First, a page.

Sunday, March 18, 2012
GN Review -- Any Empire / Nate Powell
At the beginning of Any Empire, we see several plot threads revolving around three characters, starting with young Lee being uprooted from yet another community due to his father's military career. He escapes by reading G.I. Joe comics and imagining the trappings of war as part of his life. Purdy, one of the first boys he encounters in the story, is a little unbalanced, his own father also a military man, and leads a gang of boys around town. It is later discovered in the story that these boys are mutilating turtles, which the final character, Sarah, finds and, with a little assistance from Lee, figures out who's doing it and promises to punish the boys for their cruelty. As they grow into young adults, their lives drifting apart and then reconnecting, they come face to face with the violence that has influenced and shaped their lives, as a military exercise in their hometown has unforeseen consequences for the former neighbors.
With all that said, there's a ton going on in this story that I'm not touching on. Powell tells a riveting tale, at times with a vague, almost detached quiet, that emphasizes the loneliness and isolation that these characters experience. We have a boy whose escape into comics is so pronounced that he gets upset when his latest moving experience promises to put him near a comic shop that is more DC-friendly than Marvel-friendly. Sarah is mostly alone in her hunt for the turtle assailants, pressed on by a sense of compassion and justice that simply won't let her rest until she figures out who's doing it.
The story also places a strong emphasis on violence, and how it can affect people over a long time. Lee isn't particularly violent, but his occasional military daydream and his obvious resentment at having to change communities so often sow potential seeds for it. Purdy, on the other hand, leads a gang of boys in the mutilation of turtles, and acts out much more aggressively with his violent, military-inspired fantasies than the comparatively low-key Lee. He acts violently toward Lee for reasons unspoken, and he steals from others and makes aggressive attempts to control all situations. Even Sarah, in her pursuit of justice, lets a violent tendency overtake her when she balefully questions her brother's involvement in Purdy's turtle activities.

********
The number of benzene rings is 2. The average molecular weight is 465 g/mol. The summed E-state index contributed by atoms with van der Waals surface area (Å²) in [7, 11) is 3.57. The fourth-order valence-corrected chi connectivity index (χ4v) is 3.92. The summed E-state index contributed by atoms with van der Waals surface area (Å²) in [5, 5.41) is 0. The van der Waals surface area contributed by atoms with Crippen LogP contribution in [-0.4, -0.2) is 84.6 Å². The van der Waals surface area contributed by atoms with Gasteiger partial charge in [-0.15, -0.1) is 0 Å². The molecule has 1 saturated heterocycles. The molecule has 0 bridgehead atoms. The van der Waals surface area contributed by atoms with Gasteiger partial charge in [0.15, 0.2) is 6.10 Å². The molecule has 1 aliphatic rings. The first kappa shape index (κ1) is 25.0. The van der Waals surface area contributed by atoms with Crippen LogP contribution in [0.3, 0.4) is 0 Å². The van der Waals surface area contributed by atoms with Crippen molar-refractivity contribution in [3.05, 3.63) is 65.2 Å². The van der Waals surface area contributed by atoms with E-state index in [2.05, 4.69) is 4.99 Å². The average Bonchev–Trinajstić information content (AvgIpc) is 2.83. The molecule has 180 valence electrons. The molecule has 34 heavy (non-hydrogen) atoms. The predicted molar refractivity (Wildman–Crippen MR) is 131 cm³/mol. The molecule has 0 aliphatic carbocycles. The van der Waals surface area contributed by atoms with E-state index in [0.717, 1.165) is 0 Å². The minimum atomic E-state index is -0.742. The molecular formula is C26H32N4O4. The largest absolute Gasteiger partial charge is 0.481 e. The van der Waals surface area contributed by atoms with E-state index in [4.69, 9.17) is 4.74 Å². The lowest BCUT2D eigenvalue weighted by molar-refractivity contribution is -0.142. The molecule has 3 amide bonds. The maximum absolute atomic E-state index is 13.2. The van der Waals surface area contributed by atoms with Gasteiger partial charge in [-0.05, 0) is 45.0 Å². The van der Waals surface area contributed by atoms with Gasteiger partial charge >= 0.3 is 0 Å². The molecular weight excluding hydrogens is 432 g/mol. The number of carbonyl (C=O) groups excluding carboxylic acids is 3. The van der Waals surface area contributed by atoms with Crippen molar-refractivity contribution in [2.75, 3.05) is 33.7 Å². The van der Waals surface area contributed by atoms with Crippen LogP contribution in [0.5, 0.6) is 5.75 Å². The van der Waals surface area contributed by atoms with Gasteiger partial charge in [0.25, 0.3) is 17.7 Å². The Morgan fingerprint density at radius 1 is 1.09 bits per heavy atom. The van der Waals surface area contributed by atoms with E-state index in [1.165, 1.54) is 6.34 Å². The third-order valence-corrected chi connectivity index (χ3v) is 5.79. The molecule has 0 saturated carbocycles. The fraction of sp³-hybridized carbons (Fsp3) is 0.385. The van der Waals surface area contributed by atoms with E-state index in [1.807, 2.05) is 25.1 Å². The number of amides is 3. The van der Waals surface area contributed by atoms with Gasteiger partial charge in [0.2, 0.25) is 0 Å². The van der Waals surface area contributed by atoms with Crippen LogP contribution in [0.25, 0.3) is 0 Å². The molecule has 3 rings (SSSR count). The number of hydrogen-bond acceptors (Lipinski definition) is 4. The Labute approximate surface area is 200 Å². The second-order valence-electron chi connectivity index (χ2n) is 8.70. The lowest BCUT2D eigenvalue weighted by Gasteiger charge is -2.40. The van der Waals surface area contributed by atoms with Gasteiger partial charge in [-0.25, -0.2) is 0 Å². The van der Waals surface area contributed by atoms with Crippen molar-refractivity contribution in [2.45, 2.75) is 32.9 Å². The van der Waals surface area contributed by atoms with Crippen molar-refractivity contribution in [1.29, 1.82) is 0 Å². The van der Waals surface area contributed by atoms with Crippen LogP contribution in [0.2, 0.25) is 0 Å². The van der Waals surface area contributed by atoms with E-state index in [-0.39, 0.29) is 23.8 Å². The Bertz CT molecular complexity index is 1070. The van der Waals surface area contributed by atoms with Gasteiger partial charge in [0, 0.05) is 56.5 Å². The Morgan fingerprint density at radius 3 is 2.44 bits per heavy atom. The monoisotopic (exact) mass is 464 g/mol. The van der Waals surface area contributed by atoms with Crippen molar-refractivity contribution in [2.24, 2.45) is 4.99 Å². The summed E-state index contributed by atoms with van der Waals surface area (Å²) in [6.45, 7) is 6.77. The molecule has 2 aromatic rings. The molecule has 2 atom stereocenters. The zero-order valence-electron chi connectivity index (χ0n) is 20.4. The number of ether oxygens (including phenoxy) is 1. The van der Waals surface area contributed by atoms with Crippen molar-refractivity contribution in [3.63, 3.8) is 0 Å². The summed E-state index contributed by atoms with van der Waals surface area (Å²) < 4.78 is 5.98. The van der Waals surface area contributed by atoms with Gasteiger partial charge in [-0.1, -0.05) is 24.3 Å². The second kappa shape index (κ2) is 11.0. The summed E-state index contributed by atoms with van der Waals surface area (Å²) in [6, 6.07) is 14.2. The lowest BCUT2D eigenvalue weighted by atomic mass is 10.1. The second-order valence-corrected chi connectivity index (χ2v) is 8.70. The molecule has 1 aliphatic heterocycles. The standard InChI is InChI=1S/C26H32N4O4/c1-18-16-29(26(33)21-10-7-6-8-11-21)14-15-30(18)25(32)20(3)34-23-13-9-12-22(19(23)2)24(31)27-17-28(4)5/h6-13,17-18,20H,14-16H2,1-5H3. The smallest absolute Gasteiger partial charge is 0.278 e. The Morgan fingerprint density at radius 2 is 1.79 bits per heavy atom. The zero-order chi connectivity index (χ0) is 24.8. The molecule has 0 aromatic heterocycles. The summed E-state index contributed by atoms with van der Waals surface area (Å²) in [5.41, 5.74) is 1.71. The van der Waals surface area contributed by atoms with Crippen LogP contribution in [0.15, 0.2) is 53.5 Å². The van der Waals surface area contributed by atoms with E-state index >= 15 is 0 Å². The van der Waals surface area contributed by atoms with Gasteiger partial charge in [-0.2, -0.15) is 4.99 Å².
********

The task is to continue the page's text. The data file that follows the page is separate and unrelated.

The ending, involving Purdy turning on his miltary unit when they roll into their hometown on some kind of military exercise, redeems Purdy somewhat, but reconnects him with his past, which has undoubtedly influenced where he ends up at the end of the narrative. Lee and Sarah are astounded that the military would take part in such an activity on civilian land, giving her a perverse glee at the end of the story when the soldiers find her evidence of the turtle killers.
I came away with a sense of having missed a lot of the point of the story. I think the non-chronological telling contributed to this, but I'm also pretty sure there's just a lot about the author's experiences that inform this comic that I'm just not familiar with. All in all, the writing is not bad, but I'll probably need to re-read this to get a fuller sense of fulfillment from it.
Artistically, Powell does an excellent job of conveying emotion and tone through facial expression, scene composition, and action. I did find myself getting a little confused by some of the characters--for instance, I thought for a while that Purdy was Sarah's brother before finally realizing that he was a different character--and would have appreciated a little more distinction there. Still, there's no denying that the artwork is striking and beautiful in places, and it will help keep the reader moving through the narrative.
Overall, this is an interesting story with good artwork. I feel like I may need to re-read it at some point to get more meaning from it, but what I did manage to glean was intriguing. Those who like realistic fiction and stories about the influence of military and violence on people's lives should give this a read. Recommended.